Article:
Safe to call Py_Initialize() frequently?
Graham.Dumpleton at gmail.com
Sun Mar 22 11:33:53 CET 2009
On Mar 21, 2:35 pm, roschler <robert.osch... at gmail.com> wrote:
> On Mar 20, 7:27 pm, Mark Hammond <skippy.hamm... at gmail.com> wrote:
> > On 21/03/2009 4:20 AM, roschler wrote:
> > Calling Py_Initialize() multiple times has no effect. Calling
> > Py_Initialize and Py_Finalize multiple times does leak (Python 3 has
> > mechanisms so this need to always be true in the future, but it is true
> > now for non-trivial apps.
> > > If it is not a safe approach, is there another way to get what I want?
> > Start a new process each time?
> > Cheers,
> > Mark
> Hello Mark,
> Thank you for your reply. I didn't know that Py_Initialize worked
> like that.
> How about using Py_NewInterpreter() and Py_EndInterpreter() with each
> job? Any value in that approach? If not, is there at least a
> reliable way to get a list of all active threads and terminate them so
> before starting the next job? Starting a new process each time seems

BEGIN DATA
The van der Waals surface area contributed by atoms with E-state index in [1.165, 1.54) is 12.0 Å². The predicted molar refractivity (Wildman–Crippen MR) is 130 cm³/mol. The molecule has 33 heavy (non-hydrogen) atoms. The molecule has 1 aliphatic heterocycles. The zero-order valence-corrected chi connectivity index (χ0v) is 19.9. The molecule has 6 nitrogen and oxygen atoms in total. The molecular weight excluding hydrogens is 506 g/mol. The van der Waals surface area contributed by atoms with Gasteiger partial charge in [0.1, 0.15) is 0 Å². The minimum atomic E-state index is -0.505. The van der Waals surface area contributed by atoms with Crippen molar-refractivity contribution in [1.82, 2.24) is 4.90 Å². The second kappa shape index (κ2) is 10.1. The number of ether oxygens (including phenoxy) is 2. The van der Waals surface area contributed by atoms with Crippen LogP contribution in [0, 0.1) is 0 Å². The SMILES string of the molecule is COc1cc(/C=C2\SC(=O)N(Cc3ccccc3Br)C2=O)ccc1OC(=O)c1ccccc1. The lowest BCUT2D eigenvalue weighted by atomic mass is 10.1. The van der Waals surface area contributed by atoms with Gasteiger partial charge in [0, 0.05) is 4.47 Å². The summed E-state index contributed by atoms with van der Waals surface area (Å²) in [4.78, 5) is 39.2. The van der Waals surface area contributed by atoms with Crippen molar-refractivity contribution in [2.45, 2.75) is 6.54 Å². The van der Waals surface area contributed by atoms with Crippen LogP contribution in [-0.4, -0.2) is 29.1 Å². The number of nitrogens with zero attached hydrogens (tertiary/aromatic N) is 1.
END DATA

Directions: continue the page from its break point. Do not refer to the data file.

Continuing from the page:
> a bit heavy handed.
Using Py_EndInterpreter() is even more fraught with danger. The first
problem is that some third party C extension modules will not work in
sub interpreters because they use simplified GIL state API. The second
problem is that third party C extensions often don't cope well with
the idea that an interpreter may be destroyed that it was initialised
in, with the module then being subsequently used again in a new sub
Given that it is one operation per second, creating a new process, be
it a completely fresh one or one forked from existing Python process,
would be simpler.
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